Film: Khoya Khoya Chand
Director: Sudhir Mishra
Producer: Prakash Jha Productions
Cast: Shiney Ahuja, Soha Ali Khan, Vinay Pathak, Rajat Kapoor, Sonia Jahan
When films become a medium of personal artistic expression the outcome is either extremely engaging or disastrous. Sudhir Mishraâ€™s â€˜Khoya Khoya Chandâ€™ seems to be a similar expression which falls in a median between the two outcomes. Typically steering off the beaten path of giving the audience what it wants, Sudhir yet again explores cinema with a wish to show them what he wants to. The film further dims the line between parallel and commercial cinema with its canvas that is bright and detailed at times, and a story that is simple but layered with intricacies.
â€˜Khoya Khoya Chandâ€™ is a story of a young talented actress and a young talented writer-director both struggling to find a hold in the film industry set in the 1950â€™s and 60â€™s. The film explores their lives and loves through their various compulsions and emotions that govern their decisions and commands the shape their lives take ultimately. The story includes a fading superstar struggling to maintain his stronghold and an equally insecure successful actress who provide a foil to the lead pair and also add a number of layers to this emotionally charged story.
The story of â€˜Khoya Khoya Chandâ€™ is engaging in its various complications and nuances it explores. Despite a strong emotional subject the end turns out to be watery discrediting the intensity the entire film commands. The film charts the stormy lives of the characters through their tempestuous journeys with their creative passions as a backdrop to the same. The end disappoints mainly because it suddenly crowns the creative aspirations and conquerings of the lead pair rather than resolving or dissolving their personal angst. This shift focus of the narrative also happens in the beginning when the tale is being told from the point of view of the Prem Kumar, the fading superstar and suddenly it is Zaffar, the young angst-ridden individual who is central hub of all activity. Discrepancies likes these along with a jerky screenplay, goes towards dis-engaging the viewer rather than deeply involving them.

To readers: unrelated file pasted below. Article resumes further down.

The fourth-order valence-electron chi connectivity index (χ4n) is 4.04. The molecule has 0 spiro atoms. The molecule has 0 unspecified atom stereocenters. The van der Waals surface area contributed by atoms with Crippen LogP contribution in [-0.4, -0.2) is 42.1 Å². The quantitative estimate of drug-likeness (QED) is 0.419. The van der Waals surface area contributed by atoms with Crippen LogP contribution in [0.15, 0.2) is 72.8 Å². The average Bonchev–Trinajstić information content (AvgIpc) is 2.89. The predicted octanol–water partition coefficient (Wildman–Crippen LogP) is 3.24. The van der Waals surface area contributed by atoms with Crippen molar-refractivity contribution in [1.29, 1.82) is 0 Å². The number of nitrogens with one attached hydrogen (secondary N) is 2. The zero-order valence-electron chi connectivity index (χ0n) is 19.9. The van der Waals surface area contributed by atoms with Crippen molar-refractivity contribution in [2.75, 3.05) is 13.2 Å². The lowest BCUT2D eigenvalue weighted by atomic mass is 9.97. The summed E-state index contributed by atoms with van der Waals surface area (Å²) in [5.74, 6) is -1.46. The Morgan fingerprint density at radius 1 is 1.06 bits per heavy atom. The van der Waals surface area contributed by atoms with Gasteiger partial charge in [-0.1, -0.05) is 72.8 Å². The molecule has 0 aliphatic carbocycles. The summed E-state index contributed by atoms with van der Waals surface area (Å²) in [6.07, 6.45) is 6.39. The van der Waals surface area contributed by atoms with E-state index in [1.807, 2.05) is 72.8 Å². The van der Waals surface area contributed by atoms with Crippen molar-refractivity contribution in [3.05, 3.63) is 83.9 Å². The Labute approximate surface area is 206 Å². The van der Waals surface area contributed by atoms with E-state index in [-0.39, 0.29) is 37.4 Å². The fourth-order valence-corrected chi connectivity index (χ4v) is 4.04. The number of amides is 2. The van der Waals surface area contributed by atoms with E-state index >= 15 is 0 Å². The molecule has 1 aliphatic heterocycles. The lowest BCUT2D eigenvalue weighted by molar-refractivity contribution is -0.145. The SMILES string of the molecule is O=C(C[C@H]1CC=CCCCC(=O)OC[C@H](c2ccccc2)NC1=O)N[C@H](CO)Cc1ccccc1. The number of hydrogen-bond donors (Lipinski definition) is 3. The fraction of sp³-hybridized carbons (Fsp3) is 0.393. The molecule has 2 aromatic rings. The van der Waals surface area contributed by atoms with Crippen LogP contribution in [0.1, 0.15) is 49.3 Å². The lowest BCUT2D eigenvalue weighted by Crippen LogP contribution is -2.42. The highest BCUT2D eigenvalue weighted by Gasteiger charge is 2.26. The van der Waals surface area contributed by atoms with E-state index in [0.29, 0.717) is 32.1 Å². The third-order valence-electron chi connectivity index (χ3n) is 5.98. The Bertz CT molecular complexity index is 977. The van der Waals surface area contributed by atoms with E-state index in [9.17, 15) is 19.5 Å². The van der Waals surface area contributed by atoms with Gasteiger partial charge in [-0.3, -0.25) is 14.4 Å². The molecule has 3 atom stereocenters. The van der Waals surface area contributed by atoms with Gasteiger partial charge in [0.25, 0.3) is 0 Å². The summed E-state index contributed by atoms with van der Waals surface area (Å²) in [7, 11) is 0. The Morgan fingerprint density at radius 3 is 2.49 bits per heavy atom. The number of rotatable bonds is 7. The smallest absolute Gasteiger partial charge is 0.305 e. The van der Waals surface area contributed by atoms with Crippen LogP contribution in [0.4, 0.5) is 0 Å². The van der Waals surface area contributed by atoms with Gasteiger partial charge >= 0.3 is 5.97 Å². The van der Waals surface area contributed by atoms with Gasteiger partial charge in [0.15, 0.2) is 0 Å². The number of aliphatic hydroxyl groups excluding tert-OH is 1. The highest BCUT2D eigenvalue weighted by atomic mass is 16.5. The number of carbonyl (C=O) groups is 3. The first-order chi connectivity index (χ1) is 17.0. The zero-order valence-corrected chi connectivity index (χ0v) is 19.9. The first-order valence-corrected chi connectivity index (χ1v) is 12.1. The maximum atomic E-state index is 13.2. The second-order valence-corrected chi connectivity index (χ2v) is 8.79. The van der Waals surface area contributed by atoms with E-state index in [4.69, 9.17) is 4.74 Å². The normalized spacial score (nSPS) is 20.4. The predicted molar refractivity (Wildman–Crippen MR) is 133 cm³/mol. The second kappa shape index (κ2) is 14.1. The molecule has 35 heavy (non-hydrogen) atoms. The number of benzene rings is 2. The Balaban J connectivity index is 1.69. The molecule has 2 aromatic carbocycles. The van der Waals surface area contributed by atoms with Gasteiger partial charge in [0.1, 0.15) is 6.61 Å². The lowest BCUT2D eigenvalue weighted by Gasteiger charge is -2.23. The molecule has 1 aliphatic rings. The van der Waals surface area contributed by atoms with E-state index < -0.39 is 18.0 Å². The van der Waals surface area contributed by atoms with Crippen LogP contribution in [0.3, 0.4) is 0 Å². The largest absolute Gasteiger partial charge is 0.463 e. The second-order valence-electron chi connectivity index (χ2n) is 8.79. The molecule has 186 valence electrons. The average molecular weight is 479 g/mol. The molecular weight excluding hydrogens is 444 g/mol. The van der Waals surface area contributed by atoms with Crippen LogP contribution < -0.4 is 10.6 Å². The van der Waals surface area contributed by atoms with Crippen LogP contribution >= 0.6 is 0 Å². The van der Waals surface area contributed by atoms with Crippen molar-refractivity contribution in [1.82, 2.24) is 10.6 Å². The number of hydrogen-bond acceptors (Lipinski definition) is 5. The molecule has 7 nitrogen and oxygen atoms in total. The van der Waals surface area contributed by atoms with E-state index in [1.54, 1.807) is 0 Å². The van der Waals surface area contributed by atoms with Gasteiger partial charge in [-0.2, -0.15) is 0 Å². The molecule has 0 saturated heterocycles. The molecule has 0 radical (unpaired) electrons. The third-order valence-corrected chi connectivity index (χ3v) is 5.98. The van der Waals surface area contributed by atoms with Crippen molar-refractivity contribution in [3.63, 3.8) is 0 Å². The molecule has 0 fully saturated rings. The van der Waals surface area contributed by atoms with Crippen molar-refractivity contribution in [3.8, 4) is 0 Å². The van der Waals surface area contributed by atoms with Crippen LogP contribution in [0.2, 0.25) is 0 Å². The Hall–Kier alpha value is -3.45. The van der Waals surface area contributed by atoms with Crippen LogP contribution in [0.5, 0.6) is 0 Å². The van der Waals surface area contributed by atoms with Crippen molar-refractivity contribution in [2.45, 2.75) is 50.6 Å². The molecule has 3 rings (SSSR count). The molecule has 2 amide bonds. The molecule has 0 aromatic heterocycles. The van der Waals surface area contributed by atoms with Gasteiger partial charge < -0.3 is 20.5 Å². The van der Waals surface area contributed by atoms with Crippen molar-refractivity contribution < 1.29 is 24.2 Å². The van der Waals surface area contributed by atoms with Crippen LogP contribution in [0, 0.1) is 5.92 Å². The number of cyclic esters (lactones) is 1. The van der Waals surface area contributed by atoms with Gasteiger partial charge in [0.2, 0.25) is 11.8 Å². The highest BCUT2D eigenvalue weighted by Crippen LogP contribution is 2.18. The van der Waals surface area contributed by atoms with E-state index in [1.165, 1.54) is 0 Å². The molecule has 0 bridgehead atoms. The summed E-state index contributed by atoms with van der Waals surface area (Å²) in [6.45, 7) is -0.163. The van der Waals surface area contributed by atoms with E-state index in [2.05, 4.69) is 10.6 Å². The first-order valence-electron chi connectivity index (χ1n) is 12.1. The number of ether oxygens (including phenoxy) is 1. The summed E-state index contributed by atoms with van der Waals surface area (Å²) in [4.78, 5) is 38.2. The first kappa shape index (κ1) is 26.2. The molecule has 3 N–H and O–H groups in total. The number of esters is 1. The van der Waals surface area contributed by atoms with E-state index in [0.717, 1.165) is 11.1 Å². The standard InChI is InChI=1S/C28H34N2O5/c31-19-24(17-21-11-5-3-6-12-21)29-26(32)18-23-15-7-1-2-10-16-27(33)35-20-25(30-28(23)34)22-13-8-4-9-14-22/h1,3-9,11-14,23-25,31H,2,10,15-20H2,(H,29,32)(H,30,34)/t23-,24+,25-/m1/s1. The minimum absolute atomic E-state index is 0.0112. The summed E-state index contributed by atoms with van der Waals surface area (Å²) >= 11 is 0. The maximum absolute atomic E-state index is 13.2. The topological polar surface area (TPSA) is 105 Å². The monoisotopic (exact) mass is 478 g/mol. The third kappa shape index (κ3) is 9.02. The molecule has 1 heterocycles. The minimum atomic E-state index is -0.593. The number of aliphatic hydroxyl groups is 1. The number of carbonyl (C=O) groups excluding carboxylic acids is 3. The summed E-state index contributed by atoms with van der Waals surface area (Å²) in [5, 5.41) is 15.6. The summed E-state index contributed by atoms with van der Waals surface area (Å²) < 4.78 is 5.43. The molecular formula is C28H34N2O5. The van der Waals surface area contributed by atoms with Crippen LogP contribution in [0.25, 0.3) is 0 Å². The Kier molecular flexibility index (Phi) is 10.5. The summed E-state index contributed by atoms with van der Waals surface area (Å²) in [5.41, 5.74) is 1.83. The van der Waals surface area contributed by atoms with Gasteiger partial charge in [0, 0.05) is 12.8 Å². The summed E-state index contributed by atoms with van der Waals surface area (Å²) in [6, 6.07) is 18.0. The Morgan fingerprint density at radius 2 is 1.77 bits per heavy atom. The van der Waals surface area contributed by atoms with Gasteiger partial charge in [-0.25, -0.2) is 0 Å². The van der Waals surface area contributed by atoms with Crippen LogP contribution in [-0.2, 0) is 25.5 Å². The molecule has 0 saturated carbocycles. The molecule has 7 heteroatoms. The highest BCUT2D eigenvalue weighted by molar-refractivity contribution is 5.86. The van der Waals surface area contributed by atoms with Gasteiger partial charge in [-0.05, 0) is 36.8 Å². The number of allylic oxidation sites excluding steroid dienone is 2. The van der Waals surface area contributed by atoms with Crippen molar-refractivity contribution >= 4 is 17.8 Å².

Untimely jerks, which are either a screenplay or editing quality, also dilute the intensity of the experiences of the lead characters. Whirlwind of activities that come with stardom, the lull of depression, the frenzy of sexual love, the frustration of disappointed ambitions and the helplessness of lost time, all beautiful moments get lost in a hurried and unbalanced narrative. The end-result is a lot of intensity with no foundation.
A period film not only has the actors as characters but the sets, costumes, dialogues, body language and every aspect that goes into the creation of the period feel become equally important characters. â€˜Khoya Khoya Chandâ€™ is a visual treat for those in love with the high glamour of the 50â€™s and 60â€™s but it is interestingly interspersed with moments when one is shocked back into the present. The film is sweetly detailed at times and painfully careless at others. While the costumes and hairdos of the lead characters along with the sets evoke the era magnificently there are times when utter disdain to junior artists, who are supposed to create the backdrop, is embarrassingly apparent. Despite attention to great detail and a vast amount of research, Sudhir Mishra fails to captivate the audience into the spell of the 50â€™s as it was.
It is not only the physicality of the visual elements that disappoint. The events and ambience of the film industry built around in the story fail to bring out the luscious flavor of the 50â€™s industry favorably. The lead actors perform in a commendable fashion with Soha looking the part of a young actress of the 50â€™s with all that vulnerability and old-world charm on her face. She has not stretched the infinite possibilities her role is invested with but is a captivating watch. Sonia Jehan is fabulous as the glamorous superstar with her sharp royal beauty and a capability of hardening as well as melting hearts. Rajat Kapoor as the dashing superstar is equally remarkable but it is Shiney Ahuja as the struggling passionate rebelling Zaffar who disappoints with yet another insipid, at times superficial and at others unnecessarily dramatic performance which the sensitivity in his character does not demand or allow. Saurabh Shukla as the Punjabi producer and Vinay Pathak as the hanger-on writer-assistant-director make the supporting cast as strong as it is with some superbly nuanced performances.
If there is something that Khoya Khoya Chand has perfected, it is the music. The music is mellifluous and completely in tune with the mood of the film as well as the period it speaks of. It overreaches the film in its excellence and one wishes that the film were equally deep, powerful and sweet in its passion. Sadly, it is not.